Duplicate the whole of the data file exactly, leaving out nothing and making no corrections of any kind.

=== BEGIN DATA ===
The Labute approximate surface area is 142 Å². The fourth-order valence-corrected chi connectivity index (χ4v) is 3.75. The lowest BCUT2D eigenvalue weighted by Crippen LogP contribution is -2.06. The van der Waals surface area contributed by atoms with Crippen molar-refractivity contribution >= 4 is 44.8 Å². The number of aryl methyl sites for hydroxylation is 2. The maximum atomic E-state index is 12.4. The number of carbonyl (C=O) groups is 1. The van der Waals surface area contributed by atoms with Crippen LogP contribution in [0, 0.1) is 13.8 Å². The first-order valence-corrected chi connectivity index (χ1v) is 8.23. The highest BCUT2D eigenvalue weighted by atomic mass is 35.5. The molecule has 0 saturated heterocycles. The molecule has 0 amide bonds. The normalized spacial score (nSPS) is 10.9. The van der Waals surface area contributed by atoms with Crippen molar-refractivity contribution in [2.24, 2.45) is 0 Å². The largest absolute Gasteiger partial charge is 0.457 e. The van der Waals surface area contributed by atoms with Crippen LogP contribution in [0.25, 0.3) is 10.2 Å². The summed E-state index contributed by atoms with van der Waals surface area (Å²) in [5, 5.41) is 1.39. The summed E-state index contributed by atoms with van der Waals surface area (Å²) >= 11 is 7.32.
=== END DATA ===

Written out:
The Labute approximate surface area is 142 Å². The fourth-order valence-corrected chi connectivity index (χ4v) is 3.75. The lowest BCUT2D eigenvalue weighted by Crippen LogP contribution is -2.06. The van der Waals surface area contributed by atoms with Crippen molar-refractivity contribution >= 4 is 44.8 Å². The number of aryl methyl sites for hydroxylation is 2. The maximum atomic E-state index is 12.4. The number of carbonyl (C=O) groups is 1. The van der Waals surface area contributed by atoms with Crippen LogP contribution in [0, 0.1) is 13.8 Å². The first-order valence-corrected chi connectivity index (χ1v) is 8.23. The highest BCUT2D eigenvalue weighted by atomic mass is 35.5. The molecule has 0 saturated heterocycles. The molecule has 0 amide bonds. The normalized spacial score (nSPS) is 10.9. The van der Waals surface area contributed by atoms with Crippen molar-refractivity contribution in [2.24, 2.45) is 0 Å². The largest absolute Gasteiger partial charge is 0.457 e. The van der Waals surface area contributed by atoms with Crippen LogP contribution in [0.25, 0.3) is 10.2 Å². The summed E-state index contributed by atoms with van der Waals surface area (Å²) in [5, 5.41) is 1.39. The summed E-state index contributed by atoms with van der Waals surface area (Å²) >= 11 is 7.32.